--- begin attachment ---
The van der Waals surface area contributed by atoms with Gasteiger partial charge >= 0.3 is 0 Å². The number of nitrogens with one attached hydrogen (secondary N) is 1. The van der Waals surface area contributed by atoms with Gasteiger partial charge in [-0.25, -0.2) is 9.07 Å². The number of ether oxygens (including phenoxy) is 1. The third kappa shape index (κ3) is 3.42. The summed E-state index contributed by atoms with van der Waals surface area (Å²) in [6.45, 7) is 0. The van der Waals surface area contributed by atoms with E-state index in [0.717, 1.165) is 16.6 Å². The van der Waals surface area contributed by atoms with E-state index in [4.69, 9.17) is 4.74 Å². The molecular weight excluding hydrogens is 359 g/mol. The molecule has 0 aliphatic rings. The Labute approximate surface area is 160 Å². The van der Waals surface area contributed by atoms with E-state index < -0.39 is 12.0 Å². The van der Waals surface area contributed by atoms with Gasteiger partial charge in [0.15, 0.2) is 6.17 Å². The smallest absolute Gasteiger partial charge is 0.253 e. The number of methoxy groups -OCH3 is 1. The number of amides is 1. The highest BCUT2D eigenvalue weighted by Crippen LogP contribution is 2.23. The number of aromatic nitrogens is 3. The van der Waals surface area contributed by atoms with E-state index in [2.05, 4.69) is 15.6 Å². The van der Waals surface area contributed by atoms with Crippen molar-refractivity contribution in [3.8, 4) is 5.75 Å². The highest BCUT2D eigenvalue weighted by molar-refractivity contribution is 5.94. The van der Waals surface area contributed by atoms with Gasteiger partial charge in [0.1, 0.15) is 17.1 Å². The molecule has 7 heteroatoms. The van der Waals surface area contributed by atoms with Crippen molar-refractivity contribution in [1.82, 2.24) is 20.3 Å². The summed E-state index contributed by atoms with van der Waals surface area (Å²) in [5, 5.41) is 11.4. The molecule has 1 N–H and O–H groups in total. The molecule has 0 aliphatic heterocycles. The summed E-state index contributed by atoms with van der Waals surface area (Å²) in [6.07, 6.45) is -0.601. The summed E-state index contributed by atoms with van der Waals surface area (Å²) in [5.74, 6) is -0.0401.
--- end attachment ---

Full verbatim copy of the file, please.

The van der Waals surface area contributed by atoms with Gasteiger partial charge >= 0.3 is 0 Å². The number of nitrogens with one attached hydrogen (secondary N) is 1. The van der Waals surface area contributed by atoms with Gasteiger partial charge in [-0.25, -0.2) is 9.07 Å². The number of ether oxygens (including phenoxy) is 1. The third kappa shape index (κ3) is 3.42. The summed E-state index contributed by atoms with van der Waals surface area (Å²) in [6.45, 7) is 0. The van der Waals surface area contributed by atoms with E-state index in [0.717, 1.165) is 16.6 Å². The van der Waals surface area contributed by atoms with E-state index in [4.69, 9.17) is 4.74 Å². The molecular weight excluding hydrogens is 359 g/mol. The molecule has 0 aliphatic rings. The Labute approximate surface area is 160 Å². The van der Waals surface area contributed by atoms with E-state index < -0.39 is 12.0 Å². The van der Waals surface area contributed by atoms with Gasteiger partial charge in [0.15, 0.2) is 6.17 Å². The smallest absolute Gasteiger partial charge is 0.253 e. The number of methoxy groups -OCH3 is 1. The number of amides is 1. The highest BCUT2D eigenvalue weighted by Crippen LogP contribution is 2.23. The number of aromatic nitrogens is 3. The van der Waals surface area contributed by atoms with E-state index in [2.05, 4.69) is 15.6 Å². The van der Waals surface area contributed by atoms with Crippen molar-refractivity contribution in [3.8, 4) is 5.75 Å². The highest BCUT2D eigenvalue weighted by molar-refractivity contribution is 5.94. The van der Waals surface area contributed by atoms with Gasteiger partial charge in [0.1, 0.15) is 17.1 Å². The molecule has 7 heteroatoms. The van der Waals surface area contributed by atoms with Crippen molar-refractivity contribution in [1.82, 2.24) is 20.3 Å². The summed E-state index contributed by atoms with van der Waals surface area (Å²) in [5, 5.41) is 11.4. The molecule has 1 N–H and O–H groups in total. The molecule has 0 aliphatic heterocycles. The summed E-state index contributed by atoms with van der Waals surface area (Å²) in [6.07, 6.45) is -0.601. The summed E-state index contributed by atoms with van der Waals surface area (Å²) in [5.74, 6) is -0.0401.